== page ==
East of the Heraion and Pelopion stood the great altar of Zeus. No trace of it has survived, but the large quantities of ash and bronze votives discovered inside the Pelopion may come from this altar. According to myth, Zeus himself indicated the building spot of his altar by striking the ground with a thunderbolt. The altar was destroyed under Theodosius I, who abolished the Olympic Games, and under his grandson, Theodosius II.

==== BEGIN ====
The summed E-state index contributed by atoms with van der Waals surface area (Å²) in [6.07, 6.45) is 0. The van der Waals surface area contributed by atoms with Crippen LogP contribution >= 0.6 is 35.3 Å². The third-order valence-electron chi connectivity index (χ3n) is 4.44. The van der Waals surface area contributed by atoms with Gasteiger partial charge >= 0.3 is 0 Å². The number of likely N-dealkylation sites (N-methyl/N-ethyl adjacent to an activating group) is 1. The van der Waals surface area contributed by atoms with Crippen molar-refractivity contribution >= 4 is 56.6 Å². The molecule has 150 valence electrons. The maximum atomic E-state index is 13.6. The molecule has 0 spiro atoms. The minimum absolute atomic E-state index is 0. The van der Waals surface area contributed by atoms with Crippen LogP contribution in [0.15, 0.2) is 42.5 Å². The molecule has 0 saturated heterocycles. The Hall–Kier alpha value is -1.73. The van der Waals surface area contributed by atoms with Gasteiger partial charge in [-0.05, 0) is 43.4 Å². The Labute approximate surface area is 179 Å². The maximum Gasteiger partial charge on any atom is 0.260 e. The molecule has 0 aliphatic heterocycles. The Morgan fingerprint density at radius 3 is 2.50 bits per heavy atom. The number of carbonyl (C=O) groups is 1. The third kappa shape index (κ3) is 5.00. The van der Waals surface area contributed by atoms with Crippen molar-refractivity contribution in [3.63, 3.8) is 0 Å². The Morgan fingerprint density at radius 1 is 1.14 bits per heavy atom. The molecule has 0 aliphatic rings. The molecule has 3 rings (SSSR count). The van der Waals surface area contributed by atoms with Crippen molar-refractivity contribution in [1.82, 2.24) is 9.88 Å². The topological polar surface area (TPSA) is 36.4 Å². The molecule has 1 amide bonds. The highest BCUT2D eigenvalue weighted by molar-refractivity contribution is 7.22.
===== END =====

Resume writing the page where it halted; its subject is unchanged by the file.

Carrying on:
Pausanias, who saw the impressive altar in the second century AD, describes it in detail (V, 13, 8-10). It was a circular or elliptical structure, approximately six and a half metres high, and consisted of a platform and the altar proper. The platform was three metres high with steps on the sides. On the platform stood the conical altar, nine and a half metres in diameter, made of the ashes of the sacrificed animals. A narrow staircase carved into the ash led to the top. Blood sacrifices in honour of Zeus were performed daily. The sacrifice took place on the platform and the legs of the sacrificial animal were then taken by the priests to the top of the altar to be burnt. Women were allowed on the platform but not on the altar where only priests and men had access. On the ninth day of the month Elaphion (late March) the sanctuary soothsayers would bring ash from the altar of Hestia inside the Prytaneion, mix it with water from the river Alpheios, and use it to coat the altar of Zeus. According to Pausanias only water from Alpheios, the god's favoured river, would do. Also only poplar was used for the sacrificial fire, since this was the wood chosen by Hercules when he sacrificed to Zeus.